- Gum Disease (Gingivitis)
- What is the difference between gingivitis and periodontitis?
- What are the symptoms of gingivitis?
- What causes gingivitis?
- What are the risk factors and complications of gingivitis?
- How is gingivitis diagnosed and treated?
- Can gingivitis be prevented?
- How to practice good oral hygiene
- Some more information on gum disease
What are the risk factors and complications of gingivitis?
What are the risk factors of gingivitis?
Gingivitis can affect anyone and it is a common condition. There are a number of factors that have been identified to increase one’s chances of the infection developing, these may include:
- Poor oral hygiene habits
- Chewing or smoking tobacco
- Dry mouth – Also known as xerostomia, this is a condition that results in a sticky or dry feeling in one’s mouth and is often accompanied by frequent thirst and bad breath. Not having enough saliva in the mouth to cleanse the teeth, gums and tongue and to digest food can result in bacteria building up in the mouth.
- Old age
- Poor nutrition
- Crooked teeth that cannot be cleaned properly or having dental restorations (fillings) or correctional devices such as braces that are not fitted properly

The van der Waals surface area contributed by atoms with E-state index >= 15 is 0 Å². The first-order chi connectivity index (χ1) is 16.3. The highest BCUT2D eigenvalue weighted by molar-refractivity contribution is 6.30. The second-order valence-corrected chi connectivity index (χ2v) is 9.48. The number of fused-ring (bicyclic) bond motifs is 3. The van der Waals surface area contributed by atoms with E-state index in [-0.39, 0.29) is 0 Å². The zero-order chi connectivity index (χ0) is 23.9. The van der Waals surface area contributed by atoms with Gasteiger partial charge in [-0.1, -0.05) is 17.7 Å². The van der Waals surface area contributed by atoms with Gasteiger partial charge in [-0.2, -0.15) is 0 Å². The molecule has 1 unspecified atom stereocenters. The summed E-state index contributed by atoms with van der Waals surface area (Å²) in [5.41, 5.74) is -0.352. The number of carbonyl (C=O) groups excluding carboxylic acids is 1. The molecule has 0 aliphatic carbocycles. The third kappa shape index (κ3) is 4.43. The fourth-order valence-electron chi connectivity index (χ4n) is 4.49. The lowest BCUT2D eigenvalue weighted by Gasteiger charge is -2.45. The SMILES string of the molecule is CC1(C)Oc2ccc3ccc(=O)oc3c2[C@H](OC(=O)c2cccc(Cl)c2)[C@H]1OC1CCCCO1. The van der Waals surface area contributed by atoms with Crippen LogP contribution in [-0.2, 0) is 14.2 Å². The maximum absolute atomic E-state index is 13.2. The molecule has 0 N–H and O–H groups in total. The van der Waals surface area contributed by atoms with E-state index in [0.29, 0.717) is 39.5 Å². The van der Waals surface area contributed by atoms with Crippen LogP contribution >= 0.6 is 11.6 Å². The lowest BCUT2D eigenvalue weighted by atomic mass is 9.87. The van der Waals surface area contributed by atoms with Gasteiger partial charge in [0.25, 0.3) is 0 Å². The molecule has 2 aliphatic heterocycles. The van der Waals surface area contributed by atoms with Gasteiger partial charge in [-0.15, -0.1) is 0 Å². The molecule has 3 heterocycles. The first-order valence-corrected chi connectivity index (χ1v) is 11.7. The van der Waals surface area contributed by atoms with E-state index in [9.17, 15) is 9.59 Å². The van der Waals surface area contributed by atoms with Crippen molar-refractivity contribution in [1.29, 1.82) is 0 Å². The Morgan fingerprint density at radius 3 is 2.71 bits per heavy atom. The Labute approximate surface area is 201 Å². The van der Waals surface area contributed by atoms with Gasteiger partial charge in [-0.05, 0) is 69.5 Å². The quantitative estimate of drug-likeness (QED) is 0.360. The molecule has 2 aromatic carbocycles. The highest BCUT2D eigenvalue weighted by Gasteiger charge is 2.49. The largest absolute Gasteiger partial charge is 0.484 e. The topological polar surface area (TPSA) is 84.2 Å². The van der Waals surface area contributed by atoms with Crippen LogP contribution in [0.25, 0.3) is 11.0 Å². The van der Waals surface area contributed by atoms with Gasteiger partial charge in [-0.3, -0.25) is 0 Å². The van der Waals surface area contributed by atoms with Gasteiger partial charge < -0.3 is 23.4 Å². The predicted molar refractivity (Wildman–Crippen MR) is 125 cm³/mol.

- Conditions that result in immunosuppression such as cancer treatment (chemotherapy and/or radiation) or HIV
- Certain medications – These include phenytoin that is used for the treatment of epileptic seizures and some medications used for angina (chest pain) as well as high blood pressure.
- Hormonal changes that are related to birth control pills, pregnancy or one’s menstrual cycle
- Medical conditions that include fungal and viral infections
What are the complications of gingivitis?
If gingivitis is left untreated it can progress and spread to the underlying bone and tissue, this is when periodontitis occurs. This is a far more severe condition that may lead to tooth decay and tooth loss.
When you suffer from chronic gingiva (gum) inflammation, this is said to be linked to a number of systemic (affecting the entire body) conditions which include diabetes, stroke, rheumatoid arthritis and coronary artery disease. There is some research that suggests the bacteria that causes periodontitis can enter the bloodstream via the gum tissue and is able to affect your lungs, heart and other body parts. However, more research is needed in order for this association to be confirmed.
Another complication of progressive gingivitis is known as trench mouth, or NUG (necrotizing ulcerative gingivitis). This form of gum disease results in infected, bleeding and painful ulcerations and gums. Trench mouth is less commonly seen in more developed nations, although it is common among developing countries inflicted with poor living standards and nutrition.